Sunday, December 2, 2012

745. Ferris Bueller's Day Off (1986)


Running Time: 102 minutes
Directed By: John Hughes
Written By: John Hughes
Main Cast: Matthew Broderick, Alan Ruck, Mia Sara, Jeffrey Jones, Jennifer Grey
Click here to view the trailer

"BUELLER...BUELLER...BUELLER?"

Before taking my time off from the blog, I had one film left to watch, one film left before I could make my sixth TOP 20 list and how fitting that the film be the taking off of someone else - Ferris Bueller. That sounded kind of stupid, but I'm gonna' go with it.


Ferris Bueller (Broderick) is sick! Actually, he's not, but his parents think he is and that's what he wants them to think as he plays a good old fashioned case of hooky. In Ferris' case, hooky is more of an art form, as he sets up tape players, programs his piano to make vomit noises and places a lifesize, wooden dummy in his bed to throw off his parents, just in case they come snooping. You see, Ferris is a senior in high school and before he, his friend Cameron (Ruck) and his girlfriend Sloane (Sara) part ways, he wants to have one last hurrah with them - a day they can all remember for as long as they live. So, Ferris convinces his friend Cameron to sneak out his father's Ferrari and the two pick up Sloane from school, making Dean of Students Ed Rooney (Jones) believe that her grandmother has died. The trio spend a day doing all sorts of things, including visiting a museum, conning their way into a classy restaurant, going to a baseball game and taking part in a parade. However, Ed Rooney isn't buying Ferris' sick story and plans to catch him in the act, even going so far as to show up at his house.


When I was a kid, I missed a lot of school and more often than not it was by playing hooky, much like Ferris Bueller. Sure, I didn't go to the extremes he did, but I did have overprotective mother who didn't take any chances at the slightest utterance of me possibly being sick. I think we've all probably ditched school at one time in our life. We were all school age at some point and we've all had those circumstances come up where we just couldn't go to school that day, because either we just didn't feel like it or we had someplace better to be. Therefore, I think we can all relate to "Ferris Bueller's Day Off" and watch it, all the while flashing back to our own teenage years. In John Hughes' movies it's the teenagers that matter and while they have lines, the parents kind of play the part of Charlie Brown's mother, unable to grasp the plight of the high-schooler, just there for a visual aid. I wonder if John Hughes had bad parents growing up, because there always seem to be bad parents in his scripts, ones that never seem to show up. In "Ferris Bueller" it's Cameron's father and in "The Breakfast Club", there are several less than savory parental figures mentioned.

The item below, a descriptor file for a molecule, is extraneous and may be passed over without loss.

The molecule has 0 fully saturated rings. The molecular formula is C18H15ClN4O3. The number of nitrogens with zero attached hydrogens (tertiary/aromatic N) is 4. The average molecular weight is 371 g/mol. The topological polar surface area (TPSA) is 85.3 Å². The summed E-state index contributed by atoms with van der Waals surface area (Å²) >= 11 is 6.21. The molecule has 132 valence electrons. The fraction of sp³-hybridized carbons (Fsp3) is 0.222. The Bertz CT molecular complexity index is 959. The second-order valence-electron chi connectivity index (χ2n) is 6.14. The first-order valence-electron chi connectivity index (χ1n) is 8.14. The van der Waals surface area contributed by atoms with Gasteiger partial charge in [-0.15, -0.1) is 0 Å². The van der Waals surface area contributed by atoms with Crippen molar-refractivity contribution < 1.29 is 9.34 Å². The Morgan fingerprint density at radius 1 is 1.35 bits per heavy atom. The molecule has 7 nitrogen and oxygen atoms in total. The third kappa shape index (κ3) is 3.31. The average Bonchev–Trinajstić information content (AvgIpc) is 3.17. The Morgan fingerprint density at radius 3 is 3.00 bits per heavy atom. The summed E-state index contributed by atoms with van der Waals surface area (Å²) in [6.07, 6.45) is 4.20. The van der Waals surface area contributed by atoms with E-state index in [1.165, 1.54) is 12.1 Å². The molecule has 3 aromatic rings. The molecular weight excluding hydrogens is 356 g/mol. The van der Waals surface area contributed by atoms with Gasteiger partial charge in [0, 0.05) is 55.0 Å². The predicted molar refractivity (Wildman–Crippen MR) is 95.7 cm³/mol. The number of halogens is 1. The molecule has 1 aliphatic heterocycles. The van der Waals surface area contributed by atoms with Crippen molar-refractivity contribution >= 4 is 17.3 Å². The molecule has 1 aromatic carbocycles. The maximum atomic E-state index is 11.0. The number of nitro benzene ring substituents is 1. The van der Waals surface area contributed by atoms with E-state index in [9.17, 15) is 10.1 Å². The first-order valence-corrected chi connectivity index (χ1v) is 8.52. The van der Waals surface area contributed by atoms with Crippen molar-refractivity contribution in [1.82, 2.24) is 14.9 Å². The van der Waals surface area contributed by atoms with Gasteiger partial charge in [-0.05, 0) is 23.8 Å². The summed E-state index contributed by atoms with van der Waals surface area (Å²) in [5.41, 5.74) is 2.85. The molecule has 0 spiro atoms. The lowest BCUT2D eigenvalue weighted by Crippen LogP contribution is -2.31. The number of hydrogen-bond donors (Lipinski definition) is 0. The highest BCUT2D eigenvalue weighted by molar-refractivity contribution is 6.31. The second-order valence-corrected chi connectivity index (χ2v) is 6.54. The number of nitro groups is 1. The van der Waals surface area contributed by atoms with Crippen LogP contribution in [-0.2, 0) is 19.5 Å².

"Ferris Bueller's Day Off" isn't quite AS GOOD as "The Breakfast Club", but as mentioned, it's something we can all relate to and I think it's a little easier to enjoy than "The Breakfast Club". It's more accessible, more quotable and has a more universal humor. The primary cast do a fine job, but I particularly like Alan Ruck, who was 30-years-old at the time this was made, playing a high-school senior. Years later, Ruck would go on to play Stuart on "Spin City" - a semi-popular sitcom that I used to enjoy.

RATING: 7/10  Well another one hundred movies dropped in the bucket, four hundred to go! I can't say for sure when I'll be back to present the new TOP 20 list. It probably won't be tonight and maybe not even tomorrow. Check back sometime at the beginning or middle of the week, as I owe my wife a little bit of my time, after she's allowed me to watch all these movies.

MOVIES WATCHED: 601
MOVIES LEFT TO WATCH: 400

December 2, 2012  12:51am

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